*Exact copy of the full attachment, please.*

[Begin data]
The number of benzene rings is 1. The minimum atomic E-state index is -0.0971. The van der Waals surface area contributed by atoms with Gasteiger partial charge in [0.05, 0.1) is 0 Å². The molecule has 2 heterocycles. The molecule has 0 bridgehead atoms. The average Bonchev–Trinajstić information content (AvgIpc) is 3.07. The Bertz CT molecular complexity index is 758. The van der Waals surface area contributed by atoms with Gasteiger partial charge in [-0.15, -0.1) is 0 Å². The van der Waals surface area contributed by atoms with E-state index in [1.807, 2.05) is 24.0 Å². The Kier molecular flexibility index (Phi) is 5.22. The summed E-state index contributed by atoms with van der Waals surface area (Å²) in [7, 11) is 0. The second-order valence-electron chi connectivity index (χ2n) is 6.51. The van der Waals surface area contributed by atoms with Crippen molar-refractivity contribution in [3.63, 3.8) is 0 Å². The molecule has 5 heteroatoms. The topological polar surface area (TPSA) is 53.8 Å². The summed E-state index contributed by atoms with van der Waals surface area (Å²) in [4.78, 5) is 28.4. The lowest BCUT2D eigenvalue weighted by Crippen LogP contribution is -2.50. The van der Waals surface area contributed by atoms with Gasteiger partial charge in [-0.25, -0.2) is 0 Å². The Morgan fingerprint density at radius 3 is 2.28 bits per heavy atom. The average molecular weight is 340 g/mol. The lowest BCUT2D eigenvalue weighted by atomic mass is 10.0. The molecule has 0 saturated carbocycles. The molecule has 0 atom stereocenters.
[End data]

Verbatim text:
The number of benzene rings is 1. The minimum atomic E-state index is -0.0971. The van der Waals surface area contributed by atoms with Gasteiger partial charge in [0.05, 0.1) is 0 Å². The molecule has 2 heterocycles. The molecule has 0 bridgehead atoms. The average Bonchev–Trinajstić information content (AvgIpc) is 3.07. The Bertz CT molecular complexity index is 758. The van der Waals surface area contributed by atoms with Gasteiger partial charge in [-0.15, -0.1) is 0 Å². The van der Waals surface area contributed by atoms with E-state index in [1.807, 2.05) is 24.0 Å². The Kier molecular flexibility index (Phi) is 5.22. The summed E-state index contributed by atoms with van der Waals surface area (Å²) in [7, 11) is 0. The second-order valence-electron chi connectivity index (χ2n) is 6.51. The van der Waals surface area contributed by atoms with Crippen molar-refractivity contribution in [3.63, 3.8) is 0 Å². The molecule has 5 heteroatoms. The topological polar surface area (TPSA) is 53.8 Å². The summed E-state index contributed by atoms with van der Waals surface area (Å²) in [4.78, 5) is 28.4. The lowest BCUT2D eigenvalue weighted by Crippen LogP contribution is -2.50. The van der Waals surface area contributed by atoms with Gasteiger partial charge in [-0.25, -0.2) is 0 Å². The Morgan fingerprint density at radius 3 is 2.28 bits per heavy atom. The average molecular weight is 340 g/mol. The lowest BCUT2D eigenvalue weighted by atomic mass is 10.0. The molecule has 0 saturated carbocycles. The molecule has 0 atom stereocenters.